Australian Law Students’ Association Conference 2017: A Recap

Conor Tarpey

This year’s Australian Law Student’s Association (ALSA) 2017 Conference took place from the 3rd to the 8th of July in sunny Canberra. ALSA is the peak representative body of law students and comprises all Law Student Societies and Law Student Associations. The annual conference, supplemented by two annual council meetings in February and September, was a chance for delegates from ALSA and all Australian LSS and LSA’s to sit down, share knowledge and discuss upcoming challenges. Alongside these meetings were several competitions open to all Australian law students such as mooting, negotiations and witness examination.

The ALSA council is comprised of elected ALSA committee members and delegates sent from most universities in Australia, usually the President and Vice-President(Education) of each respective LSS/LSA. This year I went to my first conference as Careers Officer for ALSA, over four days I sat down with the rest of the council at ANU and discussed a variety of issues. We discussed many topics such as policies for sexual harassment, how to improve turn-out and engagement at law school events, initiatives for student mental health awareness and ways to tackle to discrimination against smaller and rural law schools. Delegations from the New Zealand Law Student’s Association and the South Pacific Law Student’s Association also contributed in council meetings and delivered speeches detailing the current state of their respective law student association. Council discussions particularly help smaller, younger LSS/LSA’s talk to other universities who have dealt with similar problems and gain invaluable information to improve, whilst also being able to tap into a much larger resource pool than they could on their own. However, ALSA also ensures that older and bigger LSS/LSA’s remain in the loop and accountable for their initiatives and innovations, ensuring a high standard across all law schools.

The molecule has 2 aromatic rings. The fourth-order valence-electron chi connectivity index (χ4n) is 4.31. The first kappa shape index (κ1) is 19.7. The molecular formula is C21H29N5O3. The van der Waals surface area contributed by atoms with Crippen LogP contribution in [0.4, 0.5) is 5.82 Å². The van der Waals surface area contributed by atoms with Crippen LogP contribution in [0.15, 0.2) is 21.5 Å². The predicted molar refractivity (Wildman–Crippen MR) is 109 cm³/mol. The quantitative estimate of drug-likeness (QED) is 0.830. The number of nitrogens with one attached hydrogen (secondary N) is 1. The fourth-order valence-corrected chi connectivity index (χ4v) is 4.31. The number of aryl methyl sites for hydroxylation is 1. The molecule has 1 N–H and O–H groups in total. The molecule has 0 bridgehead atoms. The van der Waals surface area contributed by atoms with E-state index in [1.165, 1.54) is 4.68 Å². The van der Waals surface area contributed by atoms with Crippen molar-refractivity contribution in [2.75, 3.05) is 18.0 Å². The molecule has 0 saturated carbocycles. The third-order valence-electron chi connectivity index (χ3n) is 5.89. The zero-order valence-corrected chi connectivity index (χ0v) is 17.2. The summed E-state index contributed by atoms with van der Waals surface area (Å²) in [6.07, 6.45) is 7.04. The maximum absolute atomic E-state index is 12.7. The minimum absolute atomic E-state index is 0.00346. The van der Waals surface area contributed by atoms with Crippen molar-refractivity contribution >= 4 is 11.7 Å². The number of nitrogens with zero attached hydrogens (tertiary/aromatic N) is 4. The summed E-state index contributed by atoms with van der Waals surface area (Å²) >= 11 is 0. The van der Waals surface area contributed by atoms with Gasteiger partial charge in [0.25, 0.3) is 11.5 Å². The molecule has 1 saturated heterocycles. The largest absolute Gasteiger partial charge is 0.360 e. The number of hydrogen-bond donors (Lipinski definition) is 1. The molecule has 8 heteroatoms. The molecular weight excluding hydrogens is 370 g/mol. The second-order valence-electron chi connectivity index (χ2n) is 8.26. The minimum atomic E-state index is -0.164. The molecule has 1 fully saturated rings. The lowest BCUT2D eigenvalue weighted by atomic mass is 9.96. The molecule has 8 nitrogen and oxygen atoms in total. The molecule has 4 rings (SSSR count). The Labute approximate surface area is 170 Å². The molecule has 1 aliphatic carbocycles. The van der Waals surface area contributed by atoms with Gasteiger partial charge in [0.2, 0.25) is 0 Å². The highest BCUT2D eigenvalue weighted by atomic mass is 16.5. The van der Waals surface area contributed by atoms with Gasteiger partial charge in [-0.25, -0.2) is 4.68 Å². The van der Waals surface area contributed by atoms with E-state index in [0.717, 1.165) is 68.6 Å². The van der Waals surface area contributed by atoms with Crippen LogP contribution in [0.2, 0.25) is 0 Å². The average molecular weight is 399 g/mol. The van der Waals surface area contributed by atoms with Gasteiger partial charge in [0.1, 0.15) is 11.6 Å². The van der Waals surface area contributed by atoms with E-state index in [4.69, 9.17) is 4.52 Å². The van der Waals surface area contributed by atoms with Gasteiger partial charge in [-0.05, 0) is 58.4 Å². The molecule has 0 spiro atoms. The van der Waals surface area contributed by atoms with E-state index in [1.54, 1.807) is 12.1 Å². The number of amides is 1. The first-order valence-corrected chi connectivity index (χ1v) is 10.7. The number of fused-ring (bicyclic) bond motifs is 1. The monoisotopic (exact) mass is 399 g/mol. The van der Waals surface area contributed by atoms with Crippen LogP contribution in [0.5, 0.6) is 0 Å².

On the competitions side, there were fierce rivalries and a lot of excitement, especially for the Championship Moot, which was held in the High Court and tackled a problem both written and judged by Justice Gummow.  Competitors were also able to go to a variety of presentations about competition skills and the future of law. However, these things paled in comparison to the social events, which included a gala at Parliament House, wild nights at Academy and Mooseheads and finally a closing event at the War Memorial Museum where Gummow delivered a speech.

ALSA is an organisation that many law students are not aware of, but it is integral in ensuring that the LSS/LSA’s of every university in Australia have open and honest communication with each other. The annual ALSA conference makes this ethos very tangible and to see students from across Australia talking to each other and competing against each other is a powerful thing. I immensely enjoyed my time at conference and would encourage any law students to do more research into ALSA and the 2018 conference, which will be held in Adelaide.

Conor is a second year Law/Finance student.